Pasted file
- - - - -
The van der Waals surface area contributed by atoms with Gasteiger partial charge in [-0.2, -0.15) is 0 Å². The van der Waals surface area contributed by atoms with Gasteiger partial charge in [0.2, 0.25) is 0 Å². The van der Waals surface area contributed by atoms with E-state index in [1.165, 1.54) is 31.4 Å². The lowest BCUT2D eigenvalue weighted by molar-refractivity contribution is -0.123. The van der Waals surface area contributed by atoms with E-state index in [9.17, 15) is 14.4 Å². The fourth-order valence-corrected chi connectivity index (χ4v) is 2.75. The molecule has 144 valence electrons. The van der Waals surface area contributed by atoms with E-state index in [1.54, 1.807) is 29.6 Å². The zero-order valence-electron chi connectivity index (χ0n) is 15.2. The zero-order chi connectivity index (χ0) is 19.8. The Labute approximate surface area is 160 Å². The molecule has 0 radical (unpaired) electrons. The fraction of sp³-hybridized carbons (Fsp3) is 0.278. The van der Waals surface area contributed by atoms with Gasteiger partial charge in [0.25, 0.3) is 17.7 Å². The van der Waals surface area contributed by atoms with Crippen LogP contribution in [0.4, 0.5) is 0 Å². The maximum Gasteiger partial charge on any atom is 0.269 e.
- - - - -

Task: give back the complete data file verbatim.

The van der Waals surface area contributed by atoms with Gasteiger partial charge in [-0.2, -0.15) is 0 Å². The van der Waals surface area contributed by atoms with Gasteiger partial charge in [0.2, 0.25) is 0 Å². The van der Waals surface area contributed by atoms with E-state index in [1.165, 1.54) is 31.4 Å². The lowest BCUT2D eigenvalue weighted by molar-refractivity contribution is -0.123. The van der Waals surface area contributed by atoms with E-state index in [9.17, 15) is 14.4 Å². The fourth-order valence-corrected chi connectivity index (χ4v) is 2.75. The molecule has 144 valence electrons. The van der Waals surface area contributed by atoms with E-state index in [1.54, 1.807) is 29.6 Å². The zero-order valence-electron chi connectivity index (χ0n) is 15.2. The zero-order chi connectivity index (χ0) is 19.8. The Labute approximate surface area is 160 Å². The molecule has 0 radical (unpaired) electrons. The fraction of sp³-hybridized carbons (Fsp3) is 0.278. The van der Waals surface area contributed by atoms with Gasteiger partial charge in [0.25, 0.3) is 17.7 Å². The van der Waals surface area contributed by atoms with Crippen LogP contribution in [0.4, 0.5) is 0 Å². The maximum Gasteiger partial charge on any atom is 0.269 e.